Planning For New Art Along The Repaired Arkansas River Levee
Huge paintings once lined most of the 2.8-mile long levee that helps protect downtown Pueblo from flooding along the Arkansas River. But they're being destroyed during repair work that started on the levee five years ago.
Artists began painting on the levee in the 1970s. Back then it was considered vandalism, and the first mural went up in the dark.
Eventually the Pueblo Conservancy District, which oversees the levee, decided not to fight the muralists and asked Cynthia Ramu to help coordinate the artwork that ultimately claimed the Guinness record for the world's largest outdoor mural.
Now, artists are gearing up to paint new murals on the levee's blank canvas.
Ramu, an artist and teacher in Pueblo, is part of an advisory committee that helped create guidelines for new murals. The guidelines cover quality, maintenance and safety, as well as suggesting broad Pueblo related themes.
"It's different now," says Ramu, who also worked on some of the original murals. "It's more formal. It's kind of more sterile."
As part of the new process, there's also a partially refundable $100 application fee. More than a dozen artists have already submitted proposals to paint on the levee and the district has approved eight, ranging from nature scenes to geometric designs.
Others will seek to paint during the warmer weather next spring, like Pueblo artist Joan Smadley.
"Well, I'm going to be 70 next year," said Smadley. "And I'm going do it. Even if I have to superglue myself to the side of that levee."
Puebloan Lorenzo Estrada was among the last people who painted on the old mural in 2014. At that time, he says he knew the levee and artwork would be destroyed, and he didn't know how dedicated he was. He says it's different for him this time around.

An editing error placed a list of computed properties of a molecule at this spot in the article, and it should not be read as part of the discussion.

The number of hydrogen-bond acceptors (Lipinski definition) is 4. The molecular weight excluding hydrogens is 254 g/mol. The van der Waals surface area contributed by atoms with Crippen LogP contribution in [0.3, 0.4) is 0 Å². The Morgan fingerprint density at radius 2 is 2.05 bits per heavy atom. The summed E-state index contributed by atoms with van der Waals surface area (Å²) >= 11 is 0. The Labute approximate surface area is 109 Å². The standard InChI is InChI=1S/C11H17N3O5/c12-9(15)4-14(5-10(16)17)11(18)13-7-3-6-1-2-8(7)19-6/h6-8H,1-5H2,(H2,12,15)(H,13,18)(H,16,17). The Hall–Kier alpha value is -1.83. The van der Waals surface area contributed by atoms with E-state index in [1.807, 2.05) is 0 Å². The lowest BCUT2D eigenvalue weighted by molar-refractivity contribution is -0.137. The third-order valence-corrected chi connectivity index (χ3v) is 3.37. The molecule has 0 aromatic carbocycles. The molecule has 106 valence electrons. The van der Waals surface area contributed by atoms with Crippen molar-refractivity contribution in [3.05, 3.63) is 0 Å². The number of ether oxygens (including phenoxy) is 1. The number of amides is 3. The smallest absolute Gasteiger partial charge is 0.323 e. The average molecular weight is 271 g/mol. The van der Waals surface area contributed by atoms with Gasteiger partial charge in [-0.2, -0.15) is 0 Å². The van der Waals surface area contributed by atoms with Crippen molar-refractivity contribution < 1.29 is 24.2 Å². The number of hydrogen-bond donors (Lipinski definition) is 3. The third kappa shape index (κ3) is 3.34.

"I know now that this new part is here, it's just going to be 100 percent heart," he says.
Estrada may do the first paintings on the new concrete. Along with planning his own design, he's been contracted to paint local school logos on the levee near the community's Dutch Clark stadium.
Yet while work is ramping up for some artists, the district turned down a few applications because it said they were incomplete or didn't fit the guidelines. At least one local artist has called that censorship.
Ramu says there are people who are unhappy about the district's oversight. "A lot of people don't want to conform," she says.
She says she hopes those who were turned down will revisit the proposal with the advisory committee and the district. Ramu says she understands the frustration that artists have with the district's control of the artwork, but also sees why management is necessary.
"They are the gatekeepers of making sure that's a safe place," says Ramu. "And that it's not defaced. And I'm not saying right or wrong, but at the same time, it can't be a free for all."
She also thinks the first new murals will set the tone for future paintings.
"I can feel this aura out there," Ramu says. "There's all these lightning bugs, you know, around Pueblo of people that are thinking about these ideas. This whole town is watching that wall over the next couple months to see what's going to happen."
Ramu also thinks that Pueblo can win back the Guinness record. It'll be a while though, because it'll take of hundreds of individual murals joined together to form one long artwork along the banks of the Arkansas River.
Edotir's Note: We originally misspelled Lauren Lehmann's name in the caption in the photo slideshow at the top of this page. It has been corrected.
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